Senior officials under Bakili Muluzi’s rule were rudely dismissed as madeya (bran) and a bunch of cowards. Behind the scenes, they sacrificed their ambitions to protect the constitution. Golden Matonga writes.
Rewind to 2002. It is exactly a decade since Malawians voted against the one-party system, vetoing the life presidency of founding leader Hastings Kamuzu Banda. Elson Bakili Muluzi has been in power and it is just a year before he bows out. The law requires him to rule no more than 10 years. However, it appears his party has not had enough of him. There is no better person to take over the hot seat, the United Democratic Front (UDF) operatives say.
“You are the only one. The rest are madeya,” Davis Kapito, the vocal regional governor for the South, likens ministers and party seniors to bran. At the rally in Mulanje, prominent figures look down, women ululate and the president does not censure the belligerent regional governor. His indifference continues when Young Democrats, the aggressive youth wing of his party, starts hacking and silencing people opposed to the campaign to change the constitution to prolong his stay in power.
As it were, the first ruling party in democratic Malawi was unleashing untold atrocities on the republic and the majority of Malawians had had enough of the UDF tyranny. The nation was becoming a failed State—“Another Niger” hit by hunger and impunity.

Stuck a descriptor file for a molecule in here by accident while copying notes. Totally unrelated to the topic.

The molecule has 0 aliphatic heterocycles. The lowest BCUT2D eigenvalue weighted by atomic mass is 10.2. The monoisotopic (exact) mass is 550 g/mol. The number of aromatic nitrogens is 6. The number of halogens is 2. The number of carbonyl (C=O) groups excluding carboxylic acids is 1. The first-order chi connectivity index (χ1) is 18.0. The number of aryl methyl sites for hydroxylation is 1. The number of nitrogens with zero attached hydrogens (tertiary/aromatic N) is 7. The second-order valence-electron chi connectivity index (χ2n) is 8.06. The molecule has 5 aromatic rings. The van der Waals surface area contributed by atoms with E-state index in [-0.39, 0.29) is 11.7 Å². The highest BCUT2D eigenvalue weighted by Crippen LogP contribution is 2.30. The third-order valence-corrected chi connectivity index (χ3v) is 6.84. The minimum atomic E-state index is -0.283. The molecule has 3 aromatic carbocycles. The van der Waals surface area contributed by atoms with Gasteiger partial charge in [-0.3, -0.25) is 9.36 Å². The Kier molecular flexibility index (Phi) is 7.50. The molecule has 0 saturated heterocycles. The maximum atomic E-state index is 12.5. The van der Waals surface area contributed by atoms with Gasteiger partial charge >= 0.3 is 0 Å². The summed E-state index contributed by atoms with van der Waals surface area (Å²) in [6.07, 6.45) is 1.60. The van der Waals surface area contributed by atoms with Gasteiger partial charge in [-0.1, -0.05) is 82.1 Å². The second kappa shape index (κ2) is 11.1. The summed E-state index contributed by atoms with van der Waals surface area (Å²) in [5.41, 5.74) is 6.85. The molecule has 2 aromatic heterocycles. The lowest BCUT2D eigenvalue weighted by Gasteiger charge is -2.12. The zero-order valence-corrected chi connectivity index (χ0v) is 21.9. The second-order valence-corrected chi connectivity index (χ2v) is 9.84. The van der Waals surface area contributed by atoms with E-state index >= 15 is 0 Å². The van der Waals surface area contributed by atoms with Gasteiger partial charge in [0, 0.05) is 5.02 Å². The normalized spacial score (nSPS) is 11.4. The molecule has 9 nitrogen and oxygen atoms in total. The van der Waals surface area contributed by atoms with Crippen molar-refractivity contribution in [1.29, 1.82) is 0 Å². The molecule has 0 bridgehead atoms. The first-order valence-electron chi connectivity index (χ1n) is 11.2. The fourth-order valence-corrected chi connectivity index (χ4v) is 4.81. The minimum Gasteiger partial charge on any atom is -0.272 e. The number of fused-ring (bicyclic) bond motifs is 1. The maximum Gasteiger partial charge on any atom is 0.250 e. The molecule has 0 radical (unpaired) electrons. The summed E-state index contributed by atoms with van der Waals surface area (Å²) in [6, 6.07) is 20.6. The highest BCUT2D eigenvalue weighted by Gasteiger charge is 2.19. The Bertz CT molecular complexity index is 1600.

On the streets and in private homes, the young party militias were terrorising the president’s opponents. Our choice of allies abroad suggested the country was becoming an international pariah where the likes of Libya’s Muammar Gaddafi were feted to the chagrin of western Superpowers.
“When he [Muluzi] ascended to power,” writes South African-based political scientist Clement Mweso, “Malawians hoped for a new breed of politics with a new democratic president and a new constitution which entrenched human rights and democratic principles to avoid going back to the dark past.”
Born on March 17 1943 in Machinga, Muluzi was a charismatic leader who previously served as secretary general and administrative secretary during 31 years of the deposed Malawi Congress Party (MCP) dictatorship.
He revolted against Banda just in time to join the pro-democracy bandwagon, ruling the country from 1994 to 2004.
He might have permitted the plot to extend his rule, but the ever consummate political grandmaster never uttered a word backing the bid.
“It was not about me,” he says when we delve into the flashback. “That’s the unfortunate notion Malawians have.”
Almost 12 years after the bill was narrowly defeated in Parliament, Muluzi claims he was personally against the idea of a third term although he allowed “a democratic debate” to happen and the bill to be tabled.
The exclusive interview with the devout Muslim on Eid Ramadan is never short of humour. Muluzi seems proud of his past and present though he has spent his post-presidency period commuting to court where he stands accused of diverting K1.7 billion from public coffers.
But this is about his lust for power.
He confesses the third term bill was a bad mistake and that mistakes were made, but he does not regret allowing voices for constitutional change to be held.
“That’s democracy,” he says, “Had I stopped them, it would have been dictatorship.”
Not many agree that Muluzi never backed the infamous campaign.